Peace and Quietness

Superstition Mountain ~ Arizona

Do you like the above picture?  I sure do.  It evokes certain feelings in me.

For one thing, it gives me a sense of fresh air.  I can imagine breathing in deeply the cool and invigorating climate.  There is also a sense of peace since the sun is almost down, the moon is rising, and the light is getting dimmer.  Dimmer light triggers chemical mechanisms in the brain that helps one to calm down.  (I read this somewhere…can’t remember where.)

Imagine a campfire at the foot of this mountain. The heat is enough to give you a bit of warmth.  And the sound of wood crackling is enough to perhaps break the dead silence.  What thoughts would run through your mind in this kind of setting?

Let’s look at another picture.

Baby Alligator ~ Dupuis Wildlife Management Area

I took the above picture one time when I went camping. This little guy was in a lake, which was next to my campsite at DuPuis (pronounced: Du-pwee).

What feelings come to mind and heart when you see a picture like this?  Me: I’m not alone.  She is as curious of me as I am of him/her.  Around this lake too I saw a snake, turtles, frogs, squirrels, and especially at night, raccoons.

"Uh...excuse me...please read on..."

Let’s look at one more picture.

Grand Canyon

I love the Grand Canyon.  It is so massive and awesome.

What kind of feeling does a picture like this evoke in you?  Notice the calmness of the water.  The rafters are setting out for a voyage.  What lies ahead I don’t know…maybe they don’t either.

Look at the walls of the Canyon…what feelings do they evoke?  Do you feel a sense of being boxed in? Do you feel a special sense of security because the walls are massive and the only way, it seems, in or out is by water?  What would it be like to stay there all night?  Would you feel lonely? Would you enjoy the total solitude?  Would you feel scared?  Would time just seem to stand still?

Edited to add: Click any image in this post to enlarge it.  They’re really much nicer when viewed at a larger size. More detail can be seen.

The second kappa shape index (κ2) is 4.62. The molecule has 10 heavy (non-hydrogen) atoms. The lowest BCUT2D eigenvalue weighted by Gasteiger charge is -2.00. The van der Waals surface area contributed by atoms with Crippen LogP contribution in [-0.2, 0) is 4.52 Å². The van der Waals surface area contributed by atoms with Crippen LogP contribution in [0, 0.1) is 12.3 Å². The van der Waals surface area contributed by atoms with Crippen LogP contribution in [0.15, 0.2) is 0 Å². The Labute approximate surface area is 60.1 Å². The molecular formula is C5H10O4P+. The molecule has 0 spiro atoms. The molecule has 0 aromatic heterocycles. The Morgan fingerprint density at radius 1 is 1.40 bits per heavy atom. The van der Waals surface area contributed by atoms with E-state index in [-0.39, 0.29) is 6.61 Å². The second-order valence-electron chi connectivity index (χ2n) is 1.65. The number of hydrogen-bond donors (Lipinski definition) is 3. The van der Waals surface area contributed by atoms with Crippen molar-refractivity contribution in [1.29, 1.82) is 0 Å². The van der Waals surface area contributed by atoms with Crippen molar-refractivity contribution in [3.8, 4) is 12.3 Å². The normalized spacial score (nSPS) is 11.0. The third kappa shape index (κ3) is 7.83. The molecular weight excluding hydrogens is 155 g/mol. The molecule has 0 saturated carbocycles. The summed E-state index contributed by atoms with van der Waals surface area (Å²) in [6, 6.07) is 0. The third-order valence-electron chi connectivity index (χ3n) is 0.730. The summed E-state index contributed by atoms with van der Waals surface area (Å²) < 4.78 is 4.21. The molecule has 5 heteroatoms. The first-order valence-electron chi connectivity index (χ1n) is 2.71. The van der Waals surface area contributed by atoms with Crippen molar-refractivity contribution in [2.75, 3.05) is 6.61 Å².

Published in: on Mar 13, 2012 at 7:34 PM  Comments (4)  

Darcy Isla and Ship of Fools

Wow!  What does it mean to be a fool?  That is a question posed by Darcy Isla in her post:  Ship of Fools.  It is a deep question coming from a deep person.

So what does it mean to be a fool?  Is it someone who does not act prudently?  Someone who acts unwisely?

It seems that the question cannot be answered short of cultural context and what people consider to be a fool.

How about this?  You work your butt off all your life for your possessions,  whatever they might be,  and then you die.  Is there any wisdom in that?

But then again,  I feel it is better to have than to not have,  especially to have the things deemed necessary for one’s survival.  Of course,  there is more to life than just surviving,  although we have little choice but to engage in the first activity,  which is to survive.

It will be interesting to see how Darcy’s first writing commission turns out.

Published in: on Mar 8, 2012 at 9:15 AM  Comments (2)  

Some Good Soup

Let’s talk about soup for a moment.  I like to make soup.  Here is what I like to put in my three quart pot to get things going:

  • 2 quarts of water
  • 1 tablespoon “BETTER THAN BOUILLON” Beef Base

I bring the above two ingredients to a boil and then add:

  • 1/2 cup brown rice

I cut the heat and allow that to simmer for about 20 minutes.  In the meantime, I get a fresh onion from the fridge, dice it up, and then set it aside.  Also, I open a small can of mushroom stems and pieces, pour the juice into my pot, and dice those up and set them aside.  At the end 20 minutes, I add the following to my pot:

  • 1/4 cup brown lentils

I continue to simmer the added ingredients for about the next 15 minutes.  In the meantime, I take one or two cloves of fresh garlic, dice them up, and allow it to rest for about 10 minutes.  This will give the beneficial components in garlic an opportunity to work on behalf of my health, or, if you’re coming over to my place for a bowl of soup, your health.

So about ten minutes have passed, and I’m now ready to add:

  • diced onions
  • cut up mushrooms
  • 1 can of Chili Beans
  • 1 can of Golden Sweet Corn

I allow the above to simmer about five minutes. During the last five minutes of cooking, I’ll add:

  • my chopped up garlic

In addition, I’ll add:

  • 1 tablespoon 76 degree coconut oil

Now I have a nice soup that is not too watery and ready to eat.  Notice I added no meat to the soup. The brown rice, beans, corn, and lentils give me a whole protein.  I’m not a vegetarian.  But still, this is an easy recipe that calls for relatively non-perishable items.

Try it some time.  Maybe you’ll like it.

Published in: on Mar 6, 2012 at 11:26 AM  Leave a Comment  


I really don’t like what is going on in the Middle East.  It seems that Israel feels threatened by Iran’s possible ability to produce an atomic weapon. Israel feels threatened that she will somehow lose control of its future because Iran is so close to Israel.

How would you feel if you lived in Israel?  Would you feel threatened?  I think the answer depends on your level of knowledge about Iran.  The real problem, it seems to me, is trying to figure out the “intentions” of the other side.  What is in the heart of Iran’s government?  What do they intend to do?